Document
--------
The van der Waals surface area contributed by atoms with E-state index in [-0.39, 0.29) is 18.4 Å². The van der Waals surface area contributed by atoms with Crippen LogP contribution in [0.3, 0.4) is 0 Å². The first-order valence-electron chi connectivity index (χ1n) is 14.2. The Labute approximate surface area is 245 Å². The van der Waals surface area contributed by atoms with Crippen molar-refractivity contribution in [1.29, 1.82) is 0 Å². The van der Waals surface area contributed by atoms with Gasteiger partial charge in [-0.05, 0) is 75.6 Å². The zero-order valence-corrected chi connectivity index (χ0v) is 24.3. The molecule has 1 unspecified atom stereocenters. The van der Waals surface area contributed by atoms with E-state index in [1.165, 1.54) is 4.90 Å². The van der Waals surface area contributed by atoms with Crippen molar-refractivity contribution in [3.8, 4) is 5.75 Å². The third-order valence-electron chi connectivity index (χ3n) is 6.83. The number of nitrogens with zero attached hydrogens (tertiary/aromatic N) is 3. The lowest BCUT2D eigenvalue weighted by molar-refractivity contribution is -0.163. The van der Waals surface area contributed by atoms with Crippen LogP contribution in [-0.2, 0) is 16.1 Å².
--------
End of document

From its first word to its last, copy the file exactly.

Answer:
The van der Waals surface area contributed by atoms with E-state index in [-0.39, 0.29) is 18.4 Å². The van der Waals surface area contributed by atoms with Crippen LogP contribution in [0.3, 0.4) is 0 Å². The first-order valence-electron chi connectivity index (χ1n) is 14.2. The Labute approximate surface area is 245 Å². The van der Waals surface area contributed by atoms with Crippen molar-refractivity contribution in [1.29, 1.82) is 0 Å². The van der Waals surface area contributed by atoms with Gasteiger partial charge in [-0.05, 0) is 75.6 Å². The zero-order valence-corrected chi connectivity index (χ0v) is 24.3. The molecule has 1 unspecified atom stereocenters. The van der Waals surface area contributed by atoms with E-state index in [1.165, 1.54) is 4.90 Å². The van der Waals surface area contributed by atoms with Crippen molar-refractivity contribution in [3.8, 4) is 5.75 Å². The third-order valence-electron chi connectivity index (χ3n) is 6.83. The number of nitrogens with zero attached hydrogens (tertiary/aromatic N) is 3. The lowest BCUT2D eigenvalue weighted by molar-refractivity contribution is -0.163. The van der Waals surface area contributed by atoms with Crippen LogP contribution in [-0.2, 0) is 16.1 Å².